DENVER – As John Kerry (search) winds his way across the country and ultimately to Boston to accept the Democratic presidential nomination next week, he'll be talking more about something he hasn't discussed much in his campaign — John Kerry.
Kerry's campaign has been more about what President Bush has done wrong and which policies Kerry would implement to do better. Kerry does not typically open up about himself personally, and it's part of the reason Americans don't know much about him.
Many Democrats say he needs to reveal more of himself if he's going to win over voters. Besides, they say, his biography may be his best asset — particularly his lauded service in the Vietnam War.
But the Bush campaign has spent millions of dollars on ads criticizing Kerry's voting record that may leave more voters with the impression that he's a flip-flopper than the Democrat's preferred identity as a war hero. Kerry's mission at the Democratic National Convention (search) is to try to change that impression.
Kerry's primary identity has been as a Massachusetts senator with 20 years of votes, some that Kerry touts and some that President Bush has tried to use against him. During the convention, Kerry hopes to move beyond his Senate voting record to define himself as a husband, father, combat veteran, tough prosecutor, national security expert, outdoorsman and man of faith, according to a campaign message document.
Kerry was kicking off his pre-convention tour Friday at Fitzsimons Army Hospital in Aurora, Colo., where he was born 61 years ago in December and lived for his first three months. At a speech later in Denver, Kerry planned to talk about the values he learned from his parents.
His father, Richard, volunteered to serve during World War II and was stationed in Colorado when Kerry was born. His mother, Rosemary, led his Boy Scout troop, volunteered at a hospital and started a recycling program before they were a community staple.
"My father helped me understand at an early age that we are all put on this earth for something greater than ourselves, and that's something my mother taught me too," Kerry said in remarks prepared for delivery Friday. "Through the power of their example, they both taught me that one of the most fundamental values in life is service to others. That's why I'm here, that's why I'm running for president and that's how together we're going to build a stronger America."
Both of his parents are now dead. Kerry choked up when ABC News anchor Peter Jennings asked him in an interview Thursday if he wished they could be there to see him get the nomination next week.
"Yes," Kerry said as he composed himself. "It's sad."
This is an emotional side of Kerry that he rarely shows publicly. At campaign stops he often asks voters personal questions about their health, their age and even their income, but he doesn't reveal much about his own feelings or share personal stories. He usually leaves that duty to people who campaign with him, including his children, his wife and his former Navy crewmates from the Vietnam.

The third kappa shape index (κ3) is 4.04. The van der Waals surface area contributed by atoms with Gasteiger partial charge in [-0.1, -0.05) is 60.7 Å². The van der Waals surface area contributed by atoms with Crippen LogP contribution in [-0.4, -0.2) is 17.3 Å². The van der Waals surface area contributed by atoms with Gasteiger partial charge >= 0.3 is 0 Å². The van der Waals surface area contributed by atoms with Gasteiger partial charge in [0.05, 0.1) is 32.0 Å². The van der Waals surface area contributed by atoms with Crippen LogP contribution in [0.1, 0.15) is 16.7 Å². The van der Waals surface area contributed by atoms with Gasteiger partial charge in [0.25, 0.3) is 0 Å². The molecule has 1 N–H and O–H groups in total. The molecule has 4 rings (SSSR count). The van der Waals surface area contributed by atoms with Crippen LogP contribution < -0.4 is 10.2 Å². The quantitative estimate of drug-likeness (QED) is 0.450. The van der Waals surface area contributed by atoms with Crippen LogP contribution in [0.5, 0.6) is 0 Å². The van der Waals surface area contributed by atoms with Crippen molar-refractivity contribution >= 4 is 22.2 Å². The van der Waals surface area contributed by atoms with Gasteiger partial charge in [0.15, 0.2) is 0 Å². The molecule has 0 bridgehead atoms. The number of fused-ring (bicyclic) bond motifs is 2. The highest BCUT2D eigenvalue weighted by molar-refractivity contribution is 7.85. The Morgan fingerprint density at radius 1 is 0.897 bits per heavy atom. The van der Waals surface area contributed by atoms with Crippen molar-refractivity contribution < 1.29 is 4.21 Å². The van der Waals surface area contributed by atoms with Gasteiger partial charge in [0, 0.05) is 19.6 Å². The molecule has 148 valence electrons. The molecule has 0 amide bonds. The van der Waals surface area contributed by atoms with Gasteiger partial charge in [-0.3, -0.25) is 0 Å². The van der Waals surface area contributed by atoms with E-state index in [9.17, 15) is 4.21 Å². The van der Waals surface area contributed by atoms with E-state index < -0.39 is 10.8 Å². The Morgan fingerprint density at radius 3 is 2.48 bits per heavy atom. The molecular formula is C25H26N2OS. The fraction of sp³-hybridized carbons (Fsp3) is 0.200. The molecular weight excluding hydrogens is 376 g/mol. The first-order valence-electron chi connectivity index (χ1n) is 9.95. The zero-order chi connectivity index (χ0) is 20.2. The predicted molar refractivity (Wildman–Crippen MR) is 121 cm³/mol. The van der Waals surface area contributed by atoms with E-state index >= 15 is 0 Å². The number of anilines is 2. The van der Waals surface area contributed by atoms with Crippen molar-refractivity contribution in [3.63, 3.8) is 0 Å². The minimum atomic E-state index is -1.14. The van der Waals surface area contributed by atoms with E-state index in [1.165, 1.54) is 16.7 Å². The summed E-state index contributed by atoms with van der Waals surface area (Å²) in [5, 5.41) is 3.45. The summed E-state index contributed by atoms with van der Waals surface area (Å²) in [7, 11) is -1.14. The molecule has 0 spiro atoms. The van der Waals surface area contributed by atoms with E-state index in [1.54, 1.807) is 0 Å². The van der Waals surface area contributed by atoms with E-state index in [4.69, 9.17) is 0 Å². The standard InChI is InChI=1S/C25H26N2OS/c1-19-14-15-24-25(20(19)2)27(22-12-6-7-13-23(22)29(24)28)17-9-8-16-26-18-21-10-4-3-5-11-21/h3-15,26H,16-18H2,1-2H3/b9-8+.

Those loved ones were to be with him at his kickoff Friday, along with running mate John Edwards and his family.
Kerry communications director Stephanie Cutter said the convention and the events leading up to it give Kerry a chance to tell the voters "what's in his heart."
"By the end of the week, they'll have a sense of who the man is," Cutter said.
Kerry's stump speech has been harshly critical of Bush, but Cutter said the next week he will remain positive and focused on showing voters how he will make the country safe and secure.
The Kerry campaign does not want the convention to turn into a repeat of a celebrity fund-raiser two weeks ago in New York City, where Kerry ultimately distanced himself from the sometimes lewd Bush bashing from the performers. Cutter created bright red laminated pocket cards, which she distributed to Democratic members of Congress to carry around the convention with each day's upbeat message.
"I don't know if you can ever control completely what anyone says," Kerry told USA Today for a story in Friday editions. "But obviously we are trying to encourage people to be as positive as they can be. Some may stray."
After the convention, Kerry and Edwards plan a two-week coast-to-coast tour through 21 states via bus, train and boat. The campaign announced Friday the tour would begin July 30, and in the first days stop in Miami, Orlando and Jacksonville, Fla.; Dearborn, Flint and Grand Rapids, Mich.; Newburgh, N.Y., Zanesville and Bowling Green, Ohio; Scranton, Harrisburg and Greensburg, Pa.; Wheeling, W.Va.; and Milwaukee, Wis.
Later the tour will go through Arizona, Arkansas, California, Colorado, Connecticut, Iowa, Kansas, Louisiana, Massachusetts, Missouri, Nevada, New Mexico, Oregon and Washington. The campaign has not yet released the cities that Kerry and Edwards will visit in those states.